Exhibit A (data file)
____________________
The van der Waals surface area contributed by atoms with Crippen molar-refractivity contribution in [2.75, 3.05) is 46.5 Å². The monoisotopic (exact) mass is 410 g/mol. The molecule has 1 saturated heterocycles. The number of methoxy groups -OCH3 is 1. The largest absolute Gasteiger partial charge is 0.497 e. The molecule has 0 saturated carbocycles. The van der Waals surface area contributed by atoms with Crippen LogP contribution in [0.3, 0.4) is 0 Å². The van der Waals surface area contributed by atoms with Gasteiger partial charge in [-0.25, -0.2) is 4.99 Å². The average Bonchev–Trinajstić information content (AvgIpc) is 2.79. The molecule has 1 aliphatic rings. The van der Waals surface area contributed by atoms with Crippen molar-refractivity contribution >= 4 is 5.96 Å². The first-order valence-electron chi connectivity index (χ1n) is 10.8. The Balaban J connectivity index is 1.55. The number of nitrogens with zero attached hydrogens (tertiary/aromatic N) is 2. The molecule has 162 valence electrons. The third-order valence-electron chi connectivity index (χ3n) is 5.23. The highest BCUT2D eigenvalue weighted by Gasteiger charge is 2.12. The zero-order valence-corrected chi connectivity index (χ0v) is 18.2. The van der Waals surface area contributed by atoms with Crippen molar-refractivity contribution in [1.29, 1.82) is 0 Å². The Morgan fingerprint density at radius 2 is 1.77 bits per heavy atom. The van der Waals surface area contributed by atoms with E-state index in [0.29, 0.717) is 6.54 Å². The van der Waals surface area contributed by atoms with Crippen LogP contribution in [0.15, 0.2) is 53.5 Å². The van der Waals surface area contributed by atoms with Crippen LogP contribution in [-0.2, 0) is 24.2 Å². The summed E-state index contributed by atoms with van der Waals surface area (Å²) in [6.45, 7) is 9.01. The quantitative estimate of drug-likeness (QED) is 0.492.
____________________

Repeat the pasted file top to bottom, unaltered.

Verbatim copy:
The van der Waals surface area contributed by atoms with Crippen molar-refractivity contribution in [2.75, 3.05) is 46.5 Å². The monoisotopic (exact) mass is 410 g/mol. The molecule has 1 saturated heterocycles. The number of methoxy groups -OCH3 is 1. The largest absolute Gasteiger partial charge is 0.497 e. The molecule has 0 saturated carbocycles. The van der Waals surface area contributed by atoms with Crippen LogP contribution in [0.3, 0.4) is 0 Å². The van der Waals surface area contributed by atoms with Gasteiger partial charge in [-0.25, -0.2) is 4.99 Å². The average Bonchev–Trinajstić information content (AvgIpc) is 2.79. The molecule has 1 aliphatic rings. The van der Waals surface area contributed by atoms with Crippen molar-refractivity contribution >= 4 is 5.96 Å². The first-order valence-electron chi connectivity index (χ1n) is 10.8. The Balaban J connectivity index is 1.55. The number of nitrogens with zero attached hydrogens (tertiary/aromatic N) is 2. The molecule has 162 valence electrons. The third-order valence-electron chi connectivity index (χ3n) is 5.23. The highest BCUT2D eigenvalue weighted by Gasteiger charge is 2.12. The zero-order valence-corrected chi connectivity index (χ0v) is 18.2. The van der Waals surface area contributed by atoms with Crippen molar-refractivity contribution in [1.29, 1.82) is 0 Å². The Morgan fingerprint density at radius 2 is 1.77 bits per heavy atom. The van der Waals surface area contributed by atoms with E-state index in [0.29, 0.717) is 6.54 Å². The van der Waals surface area contributed by atoms with Crippen LogP contribution in [0.15, 0.2) is 53.5 Å². The van der Waals surface area contributed by atoms with Crippen LogP contribution in [-0.2, 0) is 24.2 Å². The summed E-state index contributed by atoms with van der Waals surface area (Å²) in [6.45, 7) is 9.01. The quantitative estimate of drug-likeness (QED) is 0.492.